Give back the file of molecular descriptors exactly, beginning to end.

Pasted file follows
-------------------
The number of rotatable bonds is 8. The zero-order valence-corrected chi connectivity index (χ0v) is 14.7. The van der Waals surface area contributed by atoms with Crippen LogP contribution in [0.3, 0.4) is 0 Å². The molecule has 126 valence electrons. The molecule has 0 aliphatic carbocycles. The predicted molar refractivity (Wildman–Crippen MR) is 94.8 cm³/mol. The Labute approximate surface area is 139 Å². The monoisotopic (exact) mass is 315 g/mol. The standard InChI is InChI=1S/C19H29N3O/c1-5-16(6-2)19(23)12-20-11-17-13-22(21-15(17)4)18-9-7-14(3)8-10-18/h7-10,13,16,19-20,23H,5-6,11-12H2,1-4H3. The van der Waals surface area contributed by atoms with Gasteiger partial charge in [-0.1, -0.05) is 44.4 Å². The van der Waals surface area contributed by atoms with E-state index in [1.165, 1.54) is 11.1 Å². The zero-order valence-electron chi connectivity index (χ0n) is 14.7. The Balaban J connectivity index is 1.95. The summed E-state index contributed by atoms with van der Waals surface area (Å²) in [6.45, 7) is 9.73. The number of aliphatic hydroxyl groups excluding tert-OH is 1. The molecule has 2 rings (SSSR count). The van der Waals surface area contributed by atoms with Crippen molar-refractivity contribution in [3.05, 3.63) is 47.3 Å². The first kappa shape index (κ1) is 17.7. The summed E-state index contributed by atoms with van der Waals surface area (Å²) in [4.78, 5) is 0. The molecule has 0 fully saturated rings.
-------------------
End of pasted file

The number of rotatable bonds is 8. The zero-order valence-corrected chi connectivity index (χ0v) is 14.7. The van der Waals surface area contributed by atoms with Crippen LogP contribution in [0.3, 0.4) is 0 Å². The molecule has 126 valence electrons. The molecule has 0 aliphatic carbocycles. The predicted molar refractivity (Wildman–Crippen MR) is 94.8 cm³/mol. The Labute approximate surface area is 139 Å². The monoisotopic (exact) mass is 315 g/mol. The standard InChI is InChI=1S/C19H29N3O/c1-5-16(6-2)19(23)12-20-11-17-13-22(21-15(17)4)18-9-7-14(3)8-10-18/h7-10,13,16,19-20,23H,5-6,11-12H2,1-4H3. The van der Waals surface area contributed by atoms with Gasteiger partial charge in [-0.1, -0.05) is 44.4 Å². The van der Waals surface area contributed by atoms with E-state index in [1.165, 1.54) is 11.1 Å². The zero-order valence-electron chi connectivity index (χ0n) is 14.7. The Balaban J connectivity index is 1.95. The summed E-state index contributed by atoms with van der Waals surface area (Å²) in [6.45, 7) is 9.73. The number of aliphatic hydroxyl groups excluding tert-OH is 1. The molecule has 2 rings (SSSR count). The van der Waals surface area contributed by atoms with Crippen molar-refractivity contribution in [3.05, 3.63) is 47.3 Å². The first kappa shape index (κ1) is 17.7. The summed E-state index contributed by atoms with van der Waals surface area (Å²) in [4.78, 5) is 0. The molecule has 0 fully saturated rings.